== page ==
[T]he administration is not politically deaf. Bush and his advisers can hear the rumblings of concern in the public and within their party's own ranks, and last week they began taking steps to shore up support for the war. In the view of the White House, the public is periodically upset by the violent images on its TVs and so the president must, from time to time, speak up. The model for the president's speech this week was his address to the U.S. Army War College in Carlisle, Pa., last year. . . .
[B]ut it's not clear that Bush's speeches serve to inspire. According to the Gallup poll, support for the war in Iraq went up 1 percentage point after his War College speech last year. Public confidence seems to more closely track the ebbs and flows in violence.
First, a 1 percentage point change is within the margin of error of the poll -- it's literally meaningless. But the larger point that Newsweek is driving at is clear. In the aggregate, presidential approval responds to fundamentals -- the economy, the number of war deaths, prospects for victory, etc. Prime time speeches just don't work. As George Edwards suggests in his book On Deaf Ears, presidential initiatives to change public opinion rarely succeed. What's ironic is that every president has to re-learn this lesson. Bush's particular lesson has been delayed for years by the popularity boost he received from 9/11, but he will soon realize that his top second-term domestic and foreign policy initiatives -- Social Security and Iraq -- are essentially immune to his efforts to whip up support.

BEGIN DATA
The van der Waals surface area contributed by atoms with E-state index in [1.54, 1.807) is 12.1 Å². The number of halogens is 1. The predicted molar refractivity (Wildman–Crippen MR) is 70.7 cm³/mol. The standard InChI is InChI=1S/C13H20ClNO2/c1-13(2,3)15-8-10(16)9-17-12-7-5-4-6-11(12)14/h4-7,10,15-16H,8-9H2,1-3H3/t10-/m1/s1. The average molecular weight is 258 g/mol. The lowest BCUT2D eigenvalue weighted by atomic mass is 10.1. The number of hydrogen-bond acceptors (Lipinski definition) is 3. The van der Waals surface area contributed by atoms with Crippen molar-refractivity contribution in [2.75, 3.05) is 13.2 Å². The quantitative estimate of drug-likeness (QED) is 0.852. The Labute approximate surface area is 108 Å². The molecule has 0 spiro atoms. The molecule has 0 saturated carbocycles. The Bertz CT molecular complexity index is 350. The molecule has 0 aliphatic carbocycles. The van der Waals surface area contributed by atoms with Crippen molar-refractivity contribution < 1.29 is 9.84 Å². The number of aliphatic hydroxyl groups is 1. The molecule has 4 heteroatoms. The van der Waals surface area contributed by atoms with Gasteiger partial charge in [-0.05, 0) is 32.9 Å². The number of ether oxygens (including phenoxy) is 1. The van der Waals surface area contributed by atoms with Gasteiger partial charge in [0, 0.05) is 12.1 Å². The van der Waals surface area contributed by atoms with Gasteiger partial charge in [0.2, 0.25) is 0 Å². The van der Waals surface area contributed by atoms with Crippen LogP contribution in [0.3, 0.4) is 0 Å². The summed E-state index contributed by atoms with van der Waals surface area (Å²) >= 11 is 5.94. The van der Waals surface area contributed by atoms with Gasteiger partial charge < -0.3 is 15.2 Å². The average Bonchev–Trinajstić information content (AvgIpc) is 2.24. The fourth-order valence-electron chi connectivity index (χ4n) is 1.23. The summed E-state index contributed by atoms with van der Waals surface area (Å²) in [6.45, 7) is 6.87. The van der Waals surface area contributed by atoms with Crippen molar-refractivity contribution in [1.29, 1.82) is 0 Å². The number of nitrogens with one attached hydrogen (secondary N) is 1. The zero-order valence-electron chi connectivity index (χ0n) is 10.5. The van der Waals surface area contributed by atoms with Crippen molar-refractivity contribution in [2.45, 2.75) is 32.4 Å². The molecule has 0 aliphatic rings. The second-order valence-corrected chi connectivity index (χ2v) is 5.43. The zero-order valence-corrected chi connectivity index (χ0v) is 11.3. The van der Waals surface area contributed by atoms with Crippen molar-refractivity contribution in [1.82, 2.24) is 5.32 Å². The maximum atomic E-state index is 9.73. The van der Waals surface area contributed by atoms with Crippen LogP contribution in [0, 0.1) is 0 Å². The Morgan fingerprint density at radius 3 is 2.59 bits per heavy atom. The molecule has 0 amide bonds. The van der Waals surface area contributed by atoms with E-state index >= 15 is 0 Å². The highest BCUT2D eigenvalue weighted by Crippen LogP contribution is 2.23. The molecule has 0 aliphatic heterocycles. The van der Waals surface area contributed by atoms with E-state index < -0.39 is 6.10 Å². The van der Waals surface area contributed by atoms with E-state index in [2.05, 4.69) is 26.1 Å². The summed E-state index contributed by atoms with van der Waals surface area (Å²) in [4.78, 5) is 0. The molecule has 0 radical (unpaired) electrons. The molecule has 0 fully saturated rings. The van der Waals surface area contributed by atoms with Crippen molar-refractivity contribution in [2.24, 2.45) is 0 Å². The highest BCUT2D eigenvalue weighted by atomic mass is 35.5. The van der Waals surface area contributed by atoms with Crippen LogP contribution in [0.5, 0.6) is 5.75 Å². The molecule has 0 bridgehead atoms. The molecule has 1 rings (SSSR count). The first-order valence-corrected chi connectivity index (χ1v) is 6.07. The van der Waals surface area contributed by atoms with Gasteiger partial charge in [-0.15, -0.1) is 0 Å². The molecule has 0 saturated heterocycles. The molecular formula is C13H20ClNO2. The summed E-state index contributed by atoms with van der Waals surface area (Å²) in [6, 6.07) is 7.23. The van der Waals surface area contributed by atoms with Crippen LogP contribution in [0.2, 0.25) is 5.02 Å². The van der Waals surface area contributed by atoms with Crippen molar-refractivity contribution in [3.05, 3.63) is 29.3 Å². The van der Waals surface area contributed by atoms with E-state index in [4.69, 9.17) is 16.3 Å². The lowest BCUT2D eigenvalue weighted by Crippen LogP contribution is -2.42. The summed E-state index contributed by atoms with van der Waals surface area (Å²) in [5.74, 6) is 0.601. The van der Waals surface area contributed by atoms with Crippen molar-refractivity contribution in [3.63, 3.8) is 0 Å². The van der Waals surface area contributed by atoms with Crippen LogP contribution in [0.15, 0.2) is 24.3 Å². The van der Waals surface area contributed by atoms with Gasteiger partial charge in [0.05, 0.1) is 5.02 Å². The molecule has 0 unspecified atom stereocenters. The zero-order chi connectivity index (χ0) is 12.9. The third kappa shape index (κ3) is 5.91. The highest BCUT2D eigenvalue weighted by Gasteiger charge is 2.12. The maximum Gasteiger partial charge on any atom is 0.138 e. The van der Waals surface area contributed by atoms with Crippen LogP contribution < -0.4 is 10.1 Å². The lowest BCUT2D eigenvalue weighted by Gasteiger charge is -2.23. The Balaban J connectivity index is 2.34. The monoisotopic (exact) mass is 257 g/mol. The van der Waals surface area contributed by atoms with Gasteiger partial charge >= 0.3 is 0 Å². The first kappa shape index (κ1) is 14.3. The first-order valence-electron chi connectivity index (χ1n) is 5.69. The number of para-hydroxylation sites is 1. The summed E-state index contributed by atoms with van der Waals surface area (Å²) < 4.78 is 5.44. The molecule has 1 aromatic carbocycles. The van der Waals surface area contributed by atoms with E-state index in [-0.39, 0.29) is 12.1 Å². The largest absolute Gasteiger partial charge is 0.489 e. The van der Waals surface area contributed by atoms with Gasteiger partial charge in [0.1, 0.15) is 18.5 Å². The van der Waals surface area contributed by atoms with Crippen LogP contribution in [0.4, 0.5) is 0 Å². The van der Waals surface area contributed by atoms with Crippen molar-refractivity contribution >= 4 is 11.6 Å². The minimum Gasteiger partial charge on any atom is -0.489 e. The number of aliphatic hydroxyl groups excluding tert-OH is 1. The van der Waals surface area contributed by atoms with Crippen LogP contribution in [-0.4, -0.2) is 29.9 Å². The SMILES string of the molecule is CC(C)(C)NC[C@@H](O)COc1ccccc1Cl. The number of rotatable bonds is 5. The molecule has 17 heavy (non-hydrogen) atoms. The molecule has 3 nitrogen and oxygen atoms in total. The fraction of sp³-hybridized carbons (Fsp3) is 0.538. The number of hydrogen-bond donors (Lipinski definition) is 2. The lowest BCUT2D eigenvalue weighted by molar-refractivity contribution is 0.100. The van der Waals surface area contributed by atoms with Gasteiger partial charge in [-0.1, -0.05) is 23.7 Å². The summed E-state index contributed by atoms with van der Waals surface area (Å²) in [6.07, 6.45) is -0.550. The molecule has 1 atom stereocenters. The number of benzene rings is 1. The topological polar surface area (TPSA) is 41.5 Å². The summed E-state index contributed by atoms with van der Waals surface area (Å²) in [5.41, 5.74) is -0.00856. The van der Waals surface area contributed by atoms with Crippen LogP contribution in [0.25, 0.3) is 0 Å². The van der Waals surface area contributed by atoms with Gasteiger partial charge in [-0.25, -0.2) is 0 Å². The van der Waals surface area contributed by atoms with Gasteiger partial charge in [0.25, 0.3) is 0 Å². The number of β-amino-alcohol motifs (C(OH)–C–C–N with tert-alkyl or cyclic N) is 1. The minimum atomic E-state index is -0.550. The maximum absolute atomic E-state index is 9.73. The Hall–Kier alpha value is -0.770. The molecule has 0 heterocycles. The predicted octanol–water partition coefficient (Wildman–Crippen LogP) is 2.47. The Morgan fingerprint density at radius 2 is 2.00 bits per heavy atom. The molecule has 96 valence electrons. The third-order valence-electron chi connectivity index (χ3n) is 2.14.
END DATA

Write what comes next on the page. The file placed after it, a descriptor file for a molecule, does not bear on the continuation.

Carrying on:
In short, the perception that public opinion fluctuates wildly in response to elite messages is wrong, at least when elites are divided. Macro public opinion is actually quite stable, and it moves in understandable long-term patterns. So go democracy! In the aggregate, the public doesn't listen to spin; they respond to fundamentals.
(For more on the specifics of public opinion toward war, see Choosing Your Battles by my colleagues at Duke, Peter Feaver and Chris Gelpi. The bottom line of their research is that the public is willing to tolerate a relatively high number of casualties if they think victory is likely and the cause is important. And for more on macro public opinion, see Page and Shapiro's The Rational Public and especially Erickson, MacKuen, and Stimson's classic The Macro Polity.)